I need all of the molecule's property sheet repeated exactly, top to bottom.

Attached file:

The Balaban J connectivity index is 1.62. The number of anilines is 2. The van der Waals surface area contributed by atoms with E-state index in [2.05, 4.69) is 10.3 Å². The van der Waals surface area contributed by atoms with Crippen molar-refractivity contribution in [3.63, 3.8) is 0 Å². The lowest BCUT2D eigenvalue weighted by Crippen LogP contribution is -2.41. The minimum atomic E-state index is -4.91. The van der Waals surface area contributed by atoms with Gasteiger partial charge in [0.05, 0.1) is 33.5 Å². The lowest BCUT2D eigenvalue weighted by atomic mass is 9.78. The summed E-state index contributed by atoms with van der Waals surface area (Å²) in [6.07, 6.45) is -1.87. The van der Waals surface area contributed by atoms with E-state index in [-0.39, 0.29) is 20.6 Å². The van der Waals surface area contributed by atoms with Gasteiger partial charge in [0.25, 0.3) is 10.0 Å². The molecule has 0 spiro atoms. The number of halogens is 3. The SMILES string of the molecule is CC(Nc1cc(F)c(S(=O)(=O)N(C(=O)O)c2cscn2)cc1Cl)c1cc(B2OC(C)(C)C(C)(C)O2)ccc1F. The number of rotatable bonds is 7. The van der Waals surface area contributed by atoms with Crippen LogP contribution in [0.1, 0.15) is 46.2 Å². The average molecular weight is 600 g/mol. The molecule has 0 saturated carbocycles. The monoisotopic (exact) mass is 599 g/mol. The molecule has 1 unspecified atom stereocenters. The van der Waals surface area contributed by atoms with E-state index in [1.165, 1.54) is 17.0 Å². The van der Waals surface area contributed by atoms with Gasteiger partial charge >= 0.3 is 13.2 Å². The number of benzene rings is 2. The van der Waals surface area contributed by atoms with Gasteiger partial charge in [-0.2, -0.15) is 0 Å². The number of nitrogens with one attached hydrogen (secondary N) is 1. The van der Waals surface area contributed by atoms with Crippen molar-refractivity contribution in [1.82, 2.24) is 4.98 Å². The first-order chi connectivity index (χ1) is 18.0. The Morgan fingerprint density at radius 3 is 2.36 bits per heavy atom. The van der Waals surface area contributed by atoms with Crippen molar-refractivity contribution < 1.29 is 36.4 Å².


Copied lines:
The Balaban J connectivity index is 1.62. The number of anilines is 2. The van der Waals surface area contributed by atoms with E-state index in [2.05, 4.69) is 10.3 Å². The van der Waals surface area contributed by atoms with Crippen molar-refractivity contribution in [3.63, 3.8) is 0 Å². The lowest BCUT2D eigenvalue weighted by Crippen LogP contribution is -2.41. The minimum atomic E-state index is -4.91. The van der Waals surface area contributed by atoms with Gasteiger partial charge in [0.05, 0.1) is 33.5 Å². The lowest BCUT2D eigenvalue weighted by atomic mass is 9.78. The summed E-state index contributed by atoms with van der Waals surface area (Å²) in [6.07, 6.45) is -1.87. The van der Waals surface area contributed by atoms with E-state index in [-0.39, 0.29) is 20.6 Å². The van der Waals surface area contributed by atoms with Gasteiger partial charge in [0.25, 0.3) is 10.0 Å². The molecule has 0 spiro atoms. The number of halogens is 3. The SMILES string of the molecule is CC(Nc1cc(F)c(S(=O)(=O)N(C(=O)O)c2cscn2)cc1Cl)c1cc(B2OC(C)(C)C(C)(C)O2)ccc1F. The number of rotatable bonds is 7. The van der Waals surface area contributed by atoms with Crippen LogP contribution in [0.1, 0.15) is 46.2 Å². The average molecular weight is 600 g/mol. The molecule has 0 saturated carbocycles. The monoisotopic (exact) mass is 599 g/mol. The molecule has 1 unspecified atom stereocenters. The van der Waals surface area contributed by atoms with E-state index in [1.165, 1.54) is 17.0 Å². The van der Waals surface area contributed by atoms with Gasteiger partial charge >= 0.3 is 13.2 Å². The number of benzene rings is 2. The van der Waals surface area contributed by atoms with Gasteiger partial charge in [-0.2, -0.15) is 0 Å². The number of nitrogens with one attached hydrogen (secondary N) is 1. The van der Waals surface area contributed by atoms with Crippen molar-refractivity contribution in [1.82, 2.24) is 4.98 Å². The first-order chi connectivity index (χ1) is 18.0. The Morgan fingerprint density at radius 3 is 2.36 bits per heavy atom. The van der Waals surface area contributed by atoms with Crippen molar-refractivity contribution < 1.29 is 36.4 Å².